Football Recruit Draws National Attention With T-Shirt
By Dr. Sinclair N. Grey III
Just about every high school football player dreams about playing in the NFL. Because of the hype surrounding professional athletes, it’s easy for many kids in high school to aspire to a lofty goal. Let’s face it – some of the nation’s best high school football players have trained and prepared for most of their short-lived lives to have an opportunity to play on the big stage. All of the training and preparation is helping many get ready to make the leap from high school to college.
While many high school football players are hoping to be recruited by a major football program, it goes without saying that many of our young African-American males are hoping not to get shot and killed by the police. Sadly and shamefully, too many of our young men are losing their lives to police officers and it doesn’t seem as though the legal system is doing anything about it. When police officers are being found not guilty for killing unarmed Black men, we have a problem.
During a recruiting visit to The Ohio State University, high school junior, Tyreke Smith, a four-star defensive end from Cleveland Heights High School showed up wearing a T-shirt that got the attention of the world.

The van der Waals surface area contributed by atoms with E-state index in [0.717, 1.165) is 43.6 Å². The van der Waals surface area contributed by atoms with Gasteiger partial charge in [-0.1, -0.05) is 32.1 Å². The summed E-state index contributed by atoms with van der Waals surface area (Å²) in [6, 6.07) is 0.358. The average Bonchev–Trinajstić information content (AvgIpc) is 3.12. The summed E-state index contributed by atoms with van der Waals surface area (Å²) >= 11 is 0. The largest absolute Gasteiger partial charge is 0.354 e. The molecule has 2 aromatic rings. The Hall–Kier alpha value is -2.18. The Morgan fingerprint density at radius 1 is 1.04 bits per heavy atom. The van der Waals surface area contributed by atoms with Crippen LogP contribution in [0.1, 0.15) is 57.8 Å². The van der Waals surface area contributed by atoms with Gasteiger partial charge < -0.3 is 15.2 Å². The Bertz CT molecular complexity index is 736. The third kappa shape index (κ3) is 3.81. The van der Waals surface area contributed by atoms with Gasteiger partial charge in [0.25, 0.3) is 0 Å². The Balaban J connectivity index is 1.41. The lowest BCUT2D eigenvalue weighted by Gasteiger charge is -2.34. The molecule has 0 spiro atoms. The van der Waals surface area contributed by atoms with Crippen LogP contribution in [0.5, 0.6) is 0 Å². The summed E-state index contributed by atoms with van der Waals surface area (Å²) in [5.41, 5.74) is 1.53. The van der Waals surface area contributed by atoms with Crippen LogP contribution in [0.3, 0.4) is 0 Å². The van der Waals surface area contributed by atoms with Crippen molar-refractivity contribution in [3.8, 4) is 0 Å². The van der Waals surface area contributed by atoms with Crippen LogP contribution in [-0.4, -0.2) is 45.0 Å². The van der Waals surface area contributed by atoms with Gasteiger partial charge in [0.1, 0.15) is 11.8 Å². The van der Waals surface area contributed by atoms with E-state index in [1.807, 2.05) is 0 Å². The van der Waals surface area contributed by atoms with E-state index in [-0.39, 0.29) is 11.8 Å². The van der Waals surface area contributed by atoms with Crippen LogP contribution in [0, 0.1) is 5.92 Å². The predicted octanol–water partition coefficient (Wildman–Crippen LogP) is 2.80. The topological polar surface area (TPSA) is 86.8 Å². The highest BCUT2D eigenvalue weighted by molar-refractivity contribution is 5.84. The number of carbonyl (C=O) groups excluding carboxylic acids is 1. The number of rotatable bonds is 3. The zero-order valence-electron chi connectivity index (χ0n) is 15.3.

The T-shirt Smith was wearing read, ‘I Hope I Don’t Get Killed For Being Black Today.’
According to an article in The Root, “Tyreke says that he knew he’d be photographed during his visit. “I decided to wear the shirt because I wanted to bring attention to the epidemic of blacks being killed at an alarming rate,” Tyreke told reporters. “What we would like to do is have people talk about these issues to reduce the murder rate of African Americans.”
Smith’s action definitely drew attention to his stance on social justice, not just his football skills. Who knows what impact this will have on other programs recruiting this top state of Ohio athlete.
Dr. Sinclair N. Grey III is a speaker, author, and success coach. Contact him at www.sinclairgrey.org firstname.lastname@example.org or on Twitter @drsinclairgrey.org
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